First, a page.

From the Stands: Logic does not apply in summer scheduling
KERRY had two games in six days and now they might only play two more in the next two months – welcome to the madness of the championship.
Last night's game was given the go-ahead last winter after Waterford requested to have their footballers and hurlers out on the same weekend in provincial championships to avoid having to lose a weekend for club activity.
Waterford's internal demands aside, there is absolutely no logic to these back-to-back fixtures. It's just another sign that the championship structure is flagging. Leitrim could beat New York and London to reach a Connacht final. Meanwhile, the likes of Down, who had to wait seven weeks for a game after their league ended, have to face three major powers to win an Ulster title.
Kerry are lucky they had two easy games in six days. But it's not acceptable in this day and age that, barring replays, inter-county sides have to play so soon at this time of year.
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Any fears that Danny Owens' departure from the board of the Irish Sports Council would lower GAA representation have been allayed by the news that his seat will be taken by former Mayo manager John Maughan, who has been appointed for a five-year term by the Government. Maughan joins another high-profile former inter-county manager, Liam Sheedy, on the board.
Owens managed Kilcormac-Killoughey to this year's All-Ireland club hurling final, Sheedy guided Tipperary to a famous All-Ireland victory over Kilkenny in 2010 while Maughan – a fellow county man of the Taoiseach's – also has All-Ireland final experience, albeit as a losing manager.
Earlier this year, another high-profile GAA figure – Dónal óg Cusack – was appointed to the National Sports Campus Development Authority board so it appears Enda Kenny's government has a fondness for the Association. With another vacancy to be filled on the ISC board, it will be interesting to see if this fondness extends further.
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THE class of 2013 from the FAI's Pro Licence course graduates at today's Republic of Ireland v Georgia friendly, and already a number of them have proved they are winners.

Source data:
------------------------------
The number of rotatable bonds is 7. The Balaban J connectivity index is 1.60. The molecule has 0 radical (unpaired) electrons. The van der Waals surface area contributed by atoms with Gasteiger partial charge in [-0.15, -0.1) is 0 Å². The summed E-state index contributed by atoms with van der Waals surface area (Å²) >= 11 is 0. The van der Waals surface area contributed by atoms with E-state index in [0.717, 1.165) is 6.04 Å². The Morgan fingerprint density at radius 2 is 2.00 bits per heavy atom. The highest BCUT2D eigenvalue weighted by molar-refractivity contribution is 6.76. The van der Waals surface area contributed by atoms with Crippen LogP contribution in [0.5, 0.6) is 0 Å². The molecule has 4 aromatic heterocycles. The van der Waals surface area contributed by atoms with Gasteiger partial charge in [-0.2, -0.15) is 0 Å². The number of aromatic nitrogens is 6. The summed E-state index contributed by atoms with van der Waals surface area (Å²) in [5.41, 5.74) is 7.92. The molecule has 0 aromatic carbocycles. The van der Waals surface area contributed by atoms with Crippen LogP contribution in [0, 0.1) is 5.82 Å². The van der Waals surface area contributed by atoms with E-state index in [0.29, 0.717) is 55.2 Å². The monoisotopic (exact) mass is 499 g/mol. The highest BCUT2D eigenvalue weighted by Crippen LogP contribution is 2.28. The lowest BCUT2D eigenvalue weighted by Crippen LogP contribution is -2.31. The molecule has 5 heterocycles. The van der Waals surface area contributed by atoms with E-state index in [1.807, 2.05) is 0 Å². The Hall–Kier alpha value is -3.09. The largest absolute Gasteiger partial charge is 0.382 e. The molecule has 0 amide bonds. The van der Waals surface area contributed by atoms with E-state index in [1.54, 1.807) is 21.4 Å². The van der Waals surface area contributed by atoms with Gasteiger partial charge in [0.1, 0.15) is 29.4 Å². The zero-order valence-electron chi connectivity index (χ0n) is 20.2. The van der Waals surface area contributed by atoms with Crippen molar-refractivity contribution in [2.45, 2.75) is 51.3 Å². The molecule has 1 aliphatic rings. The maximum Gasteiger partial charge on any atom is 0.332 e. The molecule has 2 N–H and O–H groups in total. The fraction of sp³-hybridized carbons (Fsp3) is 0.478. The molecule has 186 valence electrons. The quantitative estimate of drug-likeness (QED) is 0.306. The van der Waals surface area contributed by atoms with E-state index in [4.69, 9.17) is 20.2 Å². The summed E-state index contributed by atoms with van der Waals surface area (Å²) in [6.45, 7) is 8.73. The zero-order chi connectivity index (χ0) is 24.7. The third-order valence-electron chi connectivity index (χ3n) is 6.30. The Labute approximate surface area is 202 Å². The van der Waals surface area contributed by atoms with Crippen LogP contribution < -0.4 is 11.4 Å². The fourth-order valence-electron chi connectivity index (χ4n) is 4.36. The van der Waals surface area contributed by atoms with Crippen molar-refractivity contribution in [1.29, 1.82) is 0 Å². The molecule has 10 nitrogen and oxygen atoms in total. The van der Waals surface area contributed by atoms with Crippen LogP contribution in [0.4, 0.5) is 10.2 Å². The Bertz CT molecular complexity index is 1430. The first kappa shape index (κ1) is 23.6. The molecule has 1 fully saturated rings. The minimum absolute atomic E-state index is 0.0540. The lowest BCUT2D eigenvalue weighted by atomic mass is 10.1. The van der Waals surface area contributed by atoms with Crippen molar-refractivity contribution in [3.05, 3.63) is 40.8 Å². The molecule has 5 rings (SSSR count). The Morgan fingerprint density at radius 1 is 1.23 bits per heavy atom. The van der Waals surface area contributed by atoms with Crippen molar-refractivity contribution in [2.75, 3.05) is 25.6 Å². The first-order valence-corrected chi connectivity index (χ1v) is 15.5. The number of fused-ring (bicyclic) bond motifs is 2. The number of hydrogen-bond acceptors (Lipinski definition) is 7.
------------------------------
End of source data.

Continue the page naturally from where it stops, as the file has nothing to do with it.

Included in the 14 coaches, who completed the two-year course, are Declan Devine, who led Derry City to the FAI Cup last year; Mick Cooke, who guided Drogheda United to the EA Sports Cup; Pat Scully, who was in charge of Limerick FC when they won the First Division, and Trevor Croly, who won the Setanta Cup in this, his first season in charge of Shamrock Rovers.
The other graduates are: Adrian Fitzpatrick and Johnny Glynn (Mervue United), Dave Mackey (Bray Wanderers), Gerry Carr (ex-Sligo Rovers), Harry Kenny (St Patrick's Athletic), John Brennan (Salthill Devon), Keith Long (Bray Wanderers), Paul O'Brien (ex-Waterford United), Shane Keegan (Wexford Youths), and Tom O'Connor (FAI U-16 head coach).
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In recent months, GPS has taken the GAA world by storm, allowing coaches to analyse every last detail of a player's performance. This practice has now spread to swimming with Swim Ireland teaming up with NUI Galway to develop a new high-performance analysis system for competitive swimming.
The system is currently being developed by PhD student Robert Mooney and, once finished, will measure, record and track the technical improvements achieved by elite Irish swimmers.
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HAYES' HOTEL, the hostelry in Thurles where Michael Cusack, Maurice Davin, John Bracken, George McCarthy, PJ Ryan, John Wise-Power, and John McKay famously gathered in 1884 to found the GAA, has been placed in receivership.
And Seán Kelly, MEP and former president of the Association, has called on the GAA to purchase the iconic building and preserve it for future generations.
"As an organisation we are rightly proud of our roots and our history, and no place, with the possible exception of Croke Park, is more central to the narrative of the GAA that Hayes' Hotel," said Kelly.